As the outlook for inflation rises, the message from the bond market is that the cost of living will pick up quickly.
The difference between yields on U.S. two-year notes and similar-maturity Treasury Inflation Protected Securities, a gauge of expectations for consumer prices, climbed to 1.52 percentage points Monday, the highest level since August. While the figure has risen from below zero as recently as January, it’s still less than the Federal Reserve’s inflation target of 2 percent.
“It’s been increasing,” said Yusuke Ito, who invests in Treasuries in Tokyo at Mizuho Asset Management, which oversees $33.5 billion. “I have to be somewhat cautious.” Inflation isn’t fast enough yet for the company to drop its bullish stance on Treasuries, he said.
The benchmark U.S. 10-year yield fell two basis points, or 0.02 percentage point, to 1.87 percent as of 7:35 a.m. New York time, according to Bloomberg Bond Trader data. The 2 percent note maturing in February 2025 rose 7/32, or $2.19 per $1,000 face value, to 101 6/32.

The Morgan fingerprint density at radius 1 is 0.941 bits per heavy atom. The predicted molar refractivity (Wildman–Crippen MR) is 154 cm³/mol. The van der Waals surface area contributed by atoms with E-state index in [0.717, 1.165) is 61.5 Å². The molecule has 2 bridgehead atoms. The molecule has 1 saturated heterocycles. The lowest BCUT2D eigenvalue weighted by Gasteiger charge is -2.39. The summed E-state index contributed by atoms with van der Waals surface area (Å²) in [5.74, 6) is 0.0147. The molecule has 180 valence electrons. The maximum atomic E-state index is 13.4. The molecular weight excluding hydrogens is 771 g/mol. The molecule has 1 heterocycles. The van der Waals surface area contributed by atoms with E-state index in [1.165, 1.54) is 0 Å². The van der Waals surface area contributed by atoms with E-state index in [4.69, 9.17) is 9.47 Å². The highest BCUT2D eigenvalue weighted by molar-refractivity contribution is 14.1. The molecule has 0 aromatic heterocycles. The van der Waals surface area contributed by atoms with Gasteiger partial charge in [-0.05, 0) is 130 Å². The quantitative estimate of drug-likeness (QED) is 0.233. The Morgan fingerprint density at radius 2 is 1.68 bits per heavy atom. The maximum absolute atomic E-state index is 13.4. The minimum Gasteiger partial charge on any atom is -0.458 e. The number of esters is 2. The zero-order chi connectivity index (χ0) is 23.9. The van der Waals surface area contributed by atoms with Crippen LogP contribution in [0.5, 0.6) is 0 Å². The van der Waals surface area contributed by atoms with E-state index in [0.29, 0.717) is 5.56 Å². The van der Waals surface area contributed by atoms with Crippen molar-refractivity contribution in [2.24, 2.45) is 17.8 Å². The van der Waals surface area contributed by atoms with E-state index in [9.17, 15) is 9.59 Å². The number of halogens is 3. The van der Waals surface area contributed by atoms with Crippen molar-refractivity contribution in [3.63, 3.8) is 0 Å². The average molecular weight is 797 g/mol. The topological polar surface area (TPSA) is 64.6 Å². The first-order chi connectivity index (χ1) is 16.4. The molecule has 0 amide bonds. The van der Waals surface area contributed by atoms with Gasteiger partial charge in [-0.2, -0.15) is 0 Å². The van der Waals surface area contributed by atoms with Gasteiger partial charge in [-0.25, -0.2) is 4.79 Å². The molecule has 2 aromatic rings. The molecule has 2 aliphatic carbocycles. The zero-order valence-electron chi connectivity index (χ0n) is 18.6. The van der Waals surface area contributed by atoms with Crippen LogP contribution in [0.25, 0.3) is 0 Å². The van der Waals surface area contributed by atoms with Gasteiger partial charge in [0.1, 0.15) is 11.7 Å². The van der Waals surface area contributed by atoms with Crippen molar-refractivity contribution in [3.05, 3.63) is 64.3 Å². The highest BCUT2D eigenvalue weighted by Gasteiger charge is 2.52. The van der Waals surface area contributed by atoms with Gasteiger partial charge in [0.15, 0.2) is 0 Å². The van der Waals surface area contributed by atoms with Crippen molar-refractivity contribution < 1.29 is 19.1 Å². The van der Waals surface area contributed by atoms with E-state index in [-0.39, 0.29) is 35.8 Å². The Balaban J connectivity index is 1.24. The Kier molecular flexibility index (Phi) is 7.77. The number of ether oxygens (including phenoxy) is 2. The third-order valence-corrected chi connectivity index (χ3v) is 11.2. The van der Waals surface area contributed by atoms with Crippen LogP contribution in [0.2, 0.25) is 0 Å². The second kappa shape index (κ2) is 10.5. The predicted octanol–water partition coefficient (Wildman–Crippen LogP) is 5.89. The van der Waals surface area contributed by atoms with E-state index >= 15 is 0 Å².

TIPS returned 2.9 percent this year through Monday, based on a Bank of America Corp. index, as investors sought protection in case inflation picks up. Conventional Treasuries gained 1.9 percent, according to the indexes.
Costs are currently stagnant in the world’s biggest economy. Consumer prices fell 0.1 percent in March from the year before, the Labor Department said April 17.
Quickening inflation will lead the Fed to raise its benchmark interest rate from near zero later this year, Bob Doll, the chief equity strategist at Nuveen Asset Management, wrote Monday on the company’s website. Nuveen manages $230.8 billion, according to the site.
“Higher inflation should put pressure on the Federal Reserve to change its current stance,” Doll wrote. “The Fed will begin increasing rates later this year, with September being the most likely liftoff point.”
That’s in line with the majority of economists surveyed by Bloomberg this month. In two surveys conducted in March, most said the first rate hike would come at the Fed’s June meeting.
Policy makers will increase borrowing costs for the first interest-rate increase since 2006 in about eight months, according to a Morgan Stanley index.